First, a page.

This explanation didn’t seem to impress the doctor. Without a concrete physical problem he told me he couldn’t refer me for immediate treatment.
“What about the long COVID clinics?” I asked. Just recently I’d read that the government had given the NHS funding for specialist treatment centres.
“You’ll need to have symptoms for three months,” the doctor said. “If you’re still experiencing problems then, call back and I’ll see what we can arrange.”
It seemed so far off I doubted it would be relevant, especially as I could work on building up my stamina. But when I tried to follow a graded exercise guide I found online – the GP just told me to do a bit more every day – it made me feel awful. Instead of building as I’d hoped, my strength was being sucked away.
Many long COVID sufferers had similar complaints. Graded exercise therapy was, I learned, incredibly controversial among sufferers of post-viral fatigue, ME, chronic fatigue syndrome and other similar disorders, who believed it made it harder to recover. There was even a name for the way exertion made my symptoms worse: post-exertional malaise.
Long COVID is an umbrella term that encompasses a dizzying range of symptoms and conditions, ranging across every human organ system, and it is still not clear whether it is one disease or a number of different diseases. Yet one common feature across almost all the symptom groups is this almost allergic reaction to over-exertion.
“I can’t emphasise sufficiently how important rest is,” says Danny Altmann, professor of immunology at Imperial College London,
“Increasingly we’re trying to get on with our lives, aren’t we, and ignore COVID and ignore COVID infections and reinfections. And part and parcel of that is, oh, just ignore it and, you know, power through it. I can only say, as somebody who spent the last two years thinking about long COVID, that that’s really the worst thing you could do.”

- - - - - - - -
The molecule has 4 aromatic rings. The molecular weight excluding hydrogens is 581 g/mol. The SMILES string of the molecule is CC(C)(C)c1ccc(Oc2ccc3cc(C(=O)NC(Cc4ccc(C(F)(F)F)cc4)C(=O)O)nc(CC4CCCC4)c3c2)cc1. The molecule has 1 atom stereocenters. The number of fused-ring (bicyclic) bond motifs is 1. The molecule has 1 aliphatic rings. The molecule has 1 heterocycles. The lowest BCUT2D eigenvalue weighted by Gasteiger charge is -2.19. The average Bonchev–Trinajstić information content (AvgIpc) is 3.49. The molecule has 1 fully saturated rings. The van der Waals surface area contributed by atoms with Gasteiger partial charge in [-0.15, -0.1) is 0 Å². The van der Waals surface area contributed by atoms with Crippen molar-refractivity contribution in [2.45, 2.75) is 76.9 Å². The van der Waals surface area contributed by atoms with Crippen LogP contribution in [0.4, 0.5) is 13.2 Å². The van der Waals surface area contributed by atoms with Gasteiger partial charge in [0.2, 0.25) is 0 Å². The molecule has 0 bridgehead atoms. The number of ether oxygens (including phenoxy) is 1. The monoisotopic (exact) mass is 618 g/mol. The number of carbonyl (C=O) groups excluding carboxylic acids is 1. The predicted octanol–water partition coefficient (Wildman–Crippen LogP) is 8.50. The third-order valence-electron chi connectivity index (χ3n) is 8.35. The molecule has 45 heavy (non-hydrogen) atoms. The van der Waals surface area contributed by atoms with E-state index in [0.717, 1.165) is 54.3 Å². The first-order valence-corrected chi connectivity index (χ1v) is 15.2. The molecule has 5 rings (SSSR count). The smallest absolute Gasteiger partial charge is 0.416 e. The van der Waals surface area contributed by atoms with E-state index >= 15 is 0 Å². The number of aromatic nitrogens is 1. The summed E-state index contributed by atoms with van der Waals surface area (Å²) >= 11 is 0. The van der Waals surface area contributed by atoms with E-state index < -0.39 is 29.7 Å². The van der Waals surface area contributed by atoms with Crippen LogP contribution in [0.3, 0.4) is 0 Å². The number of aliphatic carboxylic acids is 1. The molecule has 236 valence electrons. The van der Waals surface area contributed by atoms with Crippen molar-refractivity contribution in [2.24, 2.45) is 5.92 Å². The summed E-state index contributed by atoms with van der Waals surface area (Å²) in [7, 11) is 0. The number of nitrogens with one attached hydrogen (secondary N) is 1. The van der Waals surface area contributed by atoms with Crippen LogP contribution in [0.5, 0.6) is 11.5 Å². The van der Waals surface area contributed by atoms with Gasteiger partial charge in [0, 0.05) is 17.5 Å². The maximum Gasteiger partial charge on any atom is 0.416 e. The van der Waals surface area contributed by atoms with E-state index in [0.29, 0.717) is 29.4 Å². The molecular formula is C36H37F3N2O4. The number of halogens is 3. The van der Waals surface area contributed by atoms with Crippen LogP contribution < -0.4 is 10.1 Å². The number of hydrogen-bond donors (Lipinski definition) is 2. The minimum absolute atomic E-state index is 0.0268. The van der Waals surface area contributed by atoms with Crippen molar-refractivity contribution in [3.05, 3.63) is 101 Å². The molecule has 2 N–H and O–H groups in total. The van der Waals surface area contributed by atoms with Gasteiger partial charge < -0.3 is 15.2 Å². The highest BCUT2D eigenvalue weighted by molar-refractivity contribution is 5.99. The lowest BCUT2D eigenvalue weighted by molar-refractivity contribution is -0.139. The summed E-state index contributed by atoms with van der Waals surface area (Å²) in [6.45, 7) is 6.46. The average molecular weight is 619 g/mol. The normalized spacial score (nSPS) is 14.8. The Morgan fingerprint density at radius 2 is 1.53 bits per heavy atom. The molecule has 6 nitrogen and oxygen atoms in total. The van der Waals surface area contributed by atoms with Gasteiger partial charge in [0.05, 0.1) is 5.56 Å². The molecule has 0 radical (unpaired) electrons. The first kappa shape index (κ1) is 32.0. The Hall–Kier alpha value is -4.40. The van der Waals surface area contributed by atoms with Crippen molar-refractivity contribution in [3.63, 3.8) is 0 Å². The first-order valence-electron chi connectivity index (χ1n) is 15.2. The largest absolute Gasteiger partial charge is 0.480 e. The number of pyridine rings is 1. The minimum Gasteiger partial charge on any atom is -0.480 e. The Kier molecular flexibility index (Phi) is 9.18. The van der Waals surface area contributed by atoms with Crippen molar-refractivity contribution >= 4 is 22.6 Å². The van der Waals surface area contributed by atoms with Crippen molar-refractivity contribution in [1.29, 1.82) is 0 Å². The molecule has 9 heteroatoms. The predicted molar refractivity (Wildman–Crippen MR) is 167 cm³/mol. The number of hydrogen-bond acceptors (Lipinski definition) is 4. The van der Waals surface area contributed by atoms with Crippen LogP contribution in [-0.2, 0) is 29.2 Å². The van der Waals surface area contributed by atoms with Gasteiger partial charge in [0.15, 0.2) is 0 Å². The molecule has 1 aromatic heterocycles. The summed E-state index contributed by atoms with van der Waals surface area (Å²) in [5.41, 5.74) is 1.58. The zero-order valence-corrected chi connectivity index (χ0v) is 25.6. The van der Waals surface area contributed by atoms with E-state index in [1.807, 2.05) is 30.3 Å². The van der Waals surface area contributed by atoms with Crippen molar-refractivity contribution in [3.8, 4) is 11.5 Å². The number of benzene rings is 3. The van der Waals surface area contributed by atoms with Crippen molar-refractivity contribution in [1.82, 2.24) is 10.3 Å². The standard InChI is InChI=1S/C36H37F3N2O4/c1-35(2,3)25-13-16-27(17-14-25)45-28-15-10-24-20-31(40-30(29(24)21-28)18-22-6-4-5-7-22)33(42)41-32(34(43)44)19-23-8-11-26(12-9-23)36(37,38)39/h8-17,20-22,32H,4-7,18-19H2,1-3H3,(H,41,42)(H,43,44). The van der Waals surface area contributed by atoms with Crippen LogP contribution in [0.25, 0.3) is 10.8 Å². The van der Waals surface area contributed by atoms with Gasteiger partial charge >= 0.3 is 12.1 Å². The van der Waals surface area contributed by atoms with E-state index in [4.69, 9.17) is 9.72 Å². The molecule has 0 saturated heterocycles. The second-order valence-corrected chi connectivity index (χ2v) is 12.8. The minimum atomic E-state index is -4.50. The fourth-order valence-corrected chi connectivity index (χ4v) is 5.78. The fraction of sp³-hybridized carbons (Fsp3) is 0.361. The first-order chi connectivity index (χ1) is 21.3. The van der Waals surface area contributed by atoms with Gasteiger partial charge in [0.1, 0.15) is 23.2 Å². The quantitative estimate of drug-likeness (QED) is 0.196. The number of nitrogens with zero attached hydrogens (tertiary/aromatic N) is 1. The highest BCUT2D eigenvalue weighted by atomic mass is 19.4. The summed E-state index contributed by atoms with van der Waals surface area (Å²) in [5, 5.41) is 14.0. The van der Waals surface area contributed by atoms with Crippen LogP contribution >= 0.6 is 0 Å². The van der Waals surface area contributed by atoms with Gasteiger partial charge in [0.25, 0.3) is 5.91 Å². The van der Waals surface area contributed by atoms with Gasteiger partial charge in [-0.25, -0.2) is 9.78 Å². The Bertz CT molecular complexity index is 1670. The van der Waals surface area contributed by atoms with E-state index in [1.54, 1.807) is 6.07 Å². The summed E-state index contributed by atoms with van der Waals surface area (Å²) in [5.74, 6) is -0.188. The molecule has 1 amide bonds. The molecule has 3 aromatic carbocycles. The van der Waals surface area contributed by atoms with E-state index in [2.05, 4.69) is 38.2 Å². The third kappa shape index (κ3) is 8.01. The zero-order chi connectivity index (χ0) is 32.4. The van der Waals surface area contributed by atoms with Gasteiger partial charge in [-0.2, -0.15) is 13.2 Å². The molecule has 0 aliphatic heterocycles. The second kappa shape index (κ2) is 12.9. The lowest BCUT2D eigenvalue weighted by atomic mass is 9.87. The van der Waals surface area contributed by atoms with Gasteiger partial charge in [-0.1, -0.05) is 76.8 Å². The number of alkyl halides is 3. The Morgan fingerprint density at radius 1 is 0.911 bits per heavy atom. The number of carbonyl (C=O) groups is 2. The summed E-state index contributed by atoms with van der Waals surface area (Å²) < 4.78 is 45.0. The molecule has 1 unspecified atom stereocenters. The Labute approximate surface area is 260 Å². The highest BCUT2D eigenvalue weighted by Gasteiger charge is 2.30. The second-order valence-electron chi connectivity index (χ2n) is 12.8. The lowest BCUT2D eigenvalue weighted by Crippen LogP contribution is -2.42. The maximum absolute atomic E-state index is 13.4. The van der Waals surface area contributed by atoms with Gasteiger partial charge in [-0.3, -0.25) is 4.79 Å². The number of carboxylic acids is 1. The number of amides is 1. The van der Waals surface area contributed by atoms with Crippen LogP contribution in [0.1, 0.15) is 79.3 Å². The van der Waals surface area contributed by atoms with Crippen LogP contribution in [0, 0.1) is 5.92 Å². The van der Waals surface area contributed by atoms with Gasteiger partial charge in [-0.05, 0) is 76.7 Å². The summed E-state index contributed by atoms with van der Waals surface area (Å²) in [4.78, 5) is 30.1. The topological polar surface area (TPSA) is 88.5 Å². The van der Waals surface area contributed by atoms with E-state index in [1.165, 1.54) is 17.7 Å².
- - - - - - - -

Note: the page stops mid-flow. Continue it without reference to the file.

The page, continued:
Abandoning graded exercise was relatively easy. The GP hadn’t given me a schedule, so I didn’t have anything to stick to, and after a while I simply gave up. Stopping other kinds of exertion was much harder. Perhaps if my problems had been physical, I might have found it easier to hold back, but I needed to stop myself thinking too hard. How do you go about doing that?
I tried repeatedly to start back to work, but every time I did I ended up in a state of collapse.
My bosses and colleagues could not have been more supportive and never put me under pressure to do more, but they were not equipped to stop me overdoing it, and I was not able to stop myself.
On one occasion, I rushed to meet a deadline, only to find myself so exhausted I was physically unable to read my son the ten-word sentences of The Tiger Who Came To Tea. Once again, I needed days in bed to recover.
None of this was constant. Long COVID is a disease that ebbs and flows, so I would have good days when everything seemed brighter, and every time I did I convinced myself I was on the mend. Strange as it may seem, I just didn’t realise how bad I really was. The reality only hit home nine months later when I’d finally recovered enough to speak to my partner about her experience.
On the outside, she told me, I seemed more or less like myself, if a little older and greyer. But when she tried to talk to me about anything more complex than the weather, my brain would start shutting down. “It was like you were drunk,” she said – not just because I was incoherent, but because I didn’t understand how incoherent I was.
Studies into the many symptoms of long COVID tend to group sufferers into three different categories: cardiovascular, respiratory and neurological. My brain problems left me unable to recognise my brain problems. I was so slow, I couldn’t see how slow I was.
This was a hard truth to discover. It pains me more than I can say to think about the burden I’ve placed on my partner, who has borne it with incredible patience and fortitude. She, and tens of millions of other hard-pressed carers, is as much a victim of long COVID as I am.
What energy I did have during this period, I put into chasing after treatments.
I went to an eye-wateringly expensive private clinic, where an exhaustive series of tests found that, medically speaking, I was in perfect health. I tried dozens of supplements suggested by people on social media, and spent an hour a week in a hyperbaric chamber, trying to increase the level of oxygen in my blood.